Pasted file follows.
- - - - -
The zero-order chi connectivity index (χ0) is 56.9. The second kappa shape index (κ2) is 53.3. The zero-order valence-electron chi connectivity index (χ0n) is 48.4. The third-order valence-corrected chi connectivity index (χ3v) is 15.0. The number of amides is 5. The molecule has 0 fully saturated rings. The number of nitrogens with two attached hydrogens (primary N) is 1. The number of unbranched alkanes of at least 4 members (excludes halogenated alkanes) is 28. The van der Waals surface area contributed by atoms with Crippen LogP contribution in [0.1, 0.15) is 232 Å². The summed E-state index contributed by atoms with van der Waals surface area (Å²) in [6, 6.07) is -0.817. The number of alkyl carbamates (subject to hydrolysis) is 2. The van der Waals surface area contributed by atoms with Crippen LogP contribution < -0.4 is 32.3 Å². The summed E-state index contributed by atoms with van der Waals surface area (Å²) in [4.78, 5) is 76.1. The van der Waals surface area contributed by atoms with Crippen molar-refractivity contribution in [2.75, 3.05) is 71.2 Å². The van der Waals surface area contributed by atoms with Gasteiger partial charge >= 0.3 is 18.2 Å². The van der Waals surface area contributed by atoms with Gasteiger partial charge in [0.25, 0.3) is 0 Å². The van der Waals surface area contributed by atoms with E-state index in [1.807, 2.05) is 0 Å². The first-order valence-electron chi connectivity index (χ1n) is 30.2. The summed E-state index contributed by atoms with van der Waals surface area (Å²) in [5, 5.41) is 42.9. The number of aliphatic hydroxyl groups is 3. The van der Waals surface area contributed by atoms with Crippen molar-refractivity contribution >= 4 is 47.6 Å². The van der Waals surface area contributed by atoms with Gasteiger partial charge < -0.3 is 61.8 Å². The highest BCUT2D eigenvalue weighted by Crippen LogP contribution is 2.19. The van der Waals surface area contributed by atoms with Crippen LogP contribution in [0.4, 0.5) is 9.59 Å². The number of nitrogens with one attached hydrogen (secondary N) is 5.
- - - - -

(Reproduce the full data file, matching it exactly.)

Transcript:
The zero-order chi connectivity index (χ0) is 56.9. The second kappa shape index (κ2) is 53.3. The zero-order valence-electron chi connectivity index (χ0n) is 48.4. The third-order valence-corrected chi connectivity index (χ3v) is 15.0. The number of amides is 5. The molecule has 0 fully saturated rings. The number of nitrogens with two attached hydrogens (primary N) is 1. The number of unbranched alkanes of at least 4 members (excludes halogenated alkanes) is 28. The van der Waals surface area contributed by atoms with Crippen LogP contribution in [0.1, 0.15) is 232 Å². The summed E-state index contributed by atoms with van der Waals surface area (Å²) in [6, 6.07) is -0.817. The number of alkyl carbamates (subject to hydrolysis) is 2. The van der Waals surface area contributed by atoms with Crippen LogP contribution < -0.4 is 32.3 Å². The summed E-state index contributed by atoms with van der Waals surface area (Å²) in [4.78, 5) is 76.1. The van der Waals surface area contributed by atoms with Crippen molar-refractivity contribution in [2.75, 3.05) is 71.2 Å². The van der Waals surface area contributed by atoms with Gasteiger partial charge >= 0.3 is 18.2 Å². The van der Waals surface area contributed by atoms with Gasteiger partial charge in [0.25, 0.3) is 0 Å². The van der Waals surface area contributed by atoms with E-state index in [1.807, 2.05) is 0 Å². The first-order valence-electron chi connectivity index (χ1n) is 30.2. The summed E-state index contributed by atoms with van der Waals surface area (Å²) in [5, 5.41) is 42.9. The number of aliphatic hydroxyl groups is 3. The van der Waals surface area contributed by atoms with Crippen molar-refractivity contribution >= 4 is 47.6 Å². The van der Waals surface area contributed by atoms with Gasteiger partial charge < -0.3 is 61.8 Å². The highest BCUT2D eigenvalue weighted by Crippen LogP contribution is 2.19. The van der Waals surface area contributed by atoms with Crippen LogP contribution in [0.4, 0.5) is 9.59 Å². The number of nitrogens with one attached hydrogen (secondary N) is 5.